Ooops, commercial break is over -- need to get back to the show!

(Hey! A girl has to watch something besides C-SPAN once in a while.)

UPDATE: Forgot "vile" and "self-absorbed."

Bush's Iraq War a FAILURE

This time, it's not just me saying it. This time it's the father of modern Conservatism, William F Buckley.

Take a look.
Buckley finds himself parting ways with President Bush, whom he praises as a decisive leader but admonishes for having strayed from true conservative principles in his foreign policy.

In particular, Buckley views the three-and-a-half-year Iraq War as a failure.

"If you had a European prime minister who experienced what we've experienced it would be expected that he would retire or resign," Buckley says. [emphasis added]
Oh if only...

July 21, 2006

Melissa Hart - expert on Stem Cell Research

It's the Melissa Hart story you probably DIDN'T see on local TV. It happened a few days ago.

Luckily the C-Span cameras captured the event and luckier still CrooksandLiars has the clip.

The setting: The floor of the United States House of Representatives. There's a discussion going on about Bush's recent veto of the stem cell bill. And the Representative Melissa Hart (with talent on loan from God) steps up to the mic and shows her scientific literacy:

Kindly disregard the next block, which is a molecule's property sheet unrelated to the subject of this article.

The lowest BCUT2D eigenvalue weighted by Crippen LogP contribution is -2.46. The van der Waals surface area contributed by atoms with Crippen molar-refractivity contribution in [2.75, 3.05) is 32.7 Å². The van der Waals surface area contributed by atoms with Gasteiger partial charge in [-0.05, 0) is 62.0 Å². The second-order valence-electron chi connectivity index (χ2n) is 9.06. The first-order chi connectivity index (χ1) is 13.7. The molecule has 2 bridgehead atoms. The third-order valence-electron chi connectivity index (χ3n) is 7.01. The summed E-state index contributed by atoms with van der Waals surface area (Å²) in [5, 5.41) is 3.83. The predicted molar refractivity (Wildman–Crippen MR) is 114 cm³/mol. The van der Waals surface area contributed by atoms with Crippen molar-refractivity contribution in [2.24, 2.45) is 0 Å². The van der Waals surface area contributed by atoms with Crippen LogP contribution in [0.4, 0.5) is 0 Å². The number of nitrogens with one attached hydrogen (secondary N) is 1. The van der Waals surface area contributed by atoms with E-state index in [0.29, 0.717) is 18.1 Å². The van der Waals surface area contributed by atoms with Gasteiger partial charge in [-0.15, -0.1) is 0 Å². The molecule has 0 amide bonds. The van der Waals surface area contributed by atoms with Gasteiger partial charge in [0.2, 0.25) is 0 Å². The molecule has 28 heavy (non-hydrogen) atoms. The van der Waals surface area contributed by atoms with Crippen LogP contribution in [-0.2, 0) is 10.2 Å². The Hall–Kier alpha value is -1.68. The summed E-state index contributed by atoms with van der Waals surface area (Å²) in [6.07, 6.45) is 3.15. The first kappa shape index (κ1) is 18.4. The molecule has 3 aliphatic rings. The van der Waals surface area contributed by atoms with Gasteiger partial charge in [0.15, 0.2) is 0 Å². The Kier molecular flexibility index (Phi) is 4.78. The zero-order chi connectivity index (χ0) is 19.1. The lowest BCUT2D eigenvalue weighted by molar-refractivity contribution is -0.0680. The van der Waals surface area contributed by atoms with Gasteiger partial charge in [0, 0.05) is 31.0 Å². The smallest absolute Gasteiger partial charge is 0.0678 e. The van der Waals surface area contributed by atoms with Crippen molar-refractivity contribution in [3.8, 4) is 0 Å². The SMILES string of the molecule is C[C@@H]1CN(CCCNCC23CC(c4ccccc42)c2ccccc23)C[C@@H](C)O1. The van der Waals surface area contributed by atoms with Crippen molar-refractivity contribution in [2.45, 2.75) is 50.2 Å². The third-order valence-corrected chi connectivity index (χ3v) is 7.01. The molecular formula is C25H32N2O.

Hart:I thank the gentleman from Ohio for alloting me time to speak in favor of sustaining the President’s veto. It’s been a year since this House passed the Castle-Degette bill. In that year, science–not Hollywood–has helped us to debunk the myth of a promise for embryonic stem cell research. Hollywood supports it. Science created fraudulent experiments. Before last year’s vote, they made arguments supporting embryonic stem cell research. They were coming fast and furious from our colleagues. During the debate in the Senate, the same arguments came. They cited Dr. Hwang Woo-suk of South Korea and his research. Supporters of his research said that he had cloned a human embryo; that he had found a way to produce embryonic stem cell lines that could be done routinely and efficiently. What happened later?